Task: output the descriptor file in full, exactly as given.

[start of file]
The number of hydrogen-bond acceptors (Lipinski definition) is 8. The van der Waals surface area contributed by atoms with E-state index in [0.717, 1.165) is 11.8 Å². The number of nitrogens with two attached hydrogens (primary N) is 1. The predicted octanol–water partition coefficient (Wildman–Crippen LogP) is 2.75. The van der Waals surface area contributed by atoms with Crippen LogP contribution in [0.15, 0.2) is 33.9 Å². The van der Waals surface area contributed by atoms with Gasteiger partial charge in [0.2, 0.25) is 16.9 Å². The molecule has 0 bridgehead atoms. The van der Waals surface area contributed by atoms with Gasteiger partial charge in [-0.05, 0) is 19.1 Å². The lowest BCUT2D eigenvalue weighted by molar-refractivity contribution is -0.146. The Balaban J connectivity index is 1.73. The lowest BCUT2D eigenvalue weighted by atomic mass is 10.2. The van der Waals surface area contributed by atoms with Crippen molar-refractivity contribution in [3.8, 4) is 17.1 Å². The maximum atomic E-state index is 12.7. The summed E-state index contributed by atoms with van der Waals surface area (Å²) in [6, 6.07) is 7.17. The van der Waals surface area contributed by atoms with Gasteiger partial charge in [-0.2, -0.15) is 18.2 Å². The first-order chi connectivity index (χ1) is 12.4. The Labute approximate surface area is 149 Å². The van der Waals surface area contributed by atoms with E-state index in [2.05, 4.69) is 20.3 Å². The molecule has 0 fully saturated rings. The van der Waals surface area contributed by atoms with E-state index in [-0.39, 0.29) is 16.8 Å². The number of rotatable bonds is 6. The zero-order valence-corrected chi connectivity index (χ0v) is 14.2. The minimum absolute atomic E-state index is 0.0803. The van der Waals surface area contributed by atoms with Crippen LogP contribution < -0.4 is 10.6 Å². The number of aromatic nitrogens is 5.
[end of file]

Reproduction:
The number of hydrogen-bond acceptors (Lipinski definition) is 8. The van der Waals surface area contributed by atoms with E-state index in [0.717, 1.165) is 11.8 Å². The number of nitrogens with two attached hydrogens (primary N) is 1. The predicted octanol–water partition coefficient (Wildman–Crippen LogP) is 2.75. The van der Waals surface area contributed by atoms with Crippen LogP contribution in [0.15, 0.2) is 33.9 Å². The van der Waals surface area contributed by atoms with Gasteiger partial charge in [0.2, 0.25) is 16.9 Å². The molecule has 0 bridgehead atoms. The van der Waals surface area contributed by atoms with Gasteiger partial charge in [-0.05, 0) is 19.1 Å². The lowest BCUT2D eigenvalue weighted by molar-refractivity contribution is -0.146. The Balaban J connectivity index is 1.73. The lowest BCUT2D eigenvalue weighted by atomic mass is 10.2. The van der Waals surface area contributed by atoms with Crippen molar-refractivity contribution in [3.8, 4) is 17.1 Å². The maximum atomic E-state index is 12.7. The summed E-state index contributed by atoms with van der Waals surface area (Å²) in [6, 6.07) is 7.17. The van der Waals surface area contributed by atoms with Gasteiger partial charge in [-0.2, -0.15) is 18.2 Å². The first-order chi connectivity index (χ1) is 12.4. The Labute approximate surface area is 149 Å². The van der Waals surface area contributed by atoms with E-state index in [2.05, 4.69) is 20.3 Å². The molecule has 0 fully saturated rings. The van der Waals surface area contributed by atoms with E-state index in [-0.39, 0.29) is 16.8 Å². The number of rotatable bonds is 6. The zero-order valence-corrected chi connectivity index (χ0v) is 14.2. The minimum absolute atomic E-state index is 0.0803. The van der Waals surface area contributed by atoms with Crippen LogP contribution < -0.4 is 10.6 Å². The number of aromatic nitrogens is 5.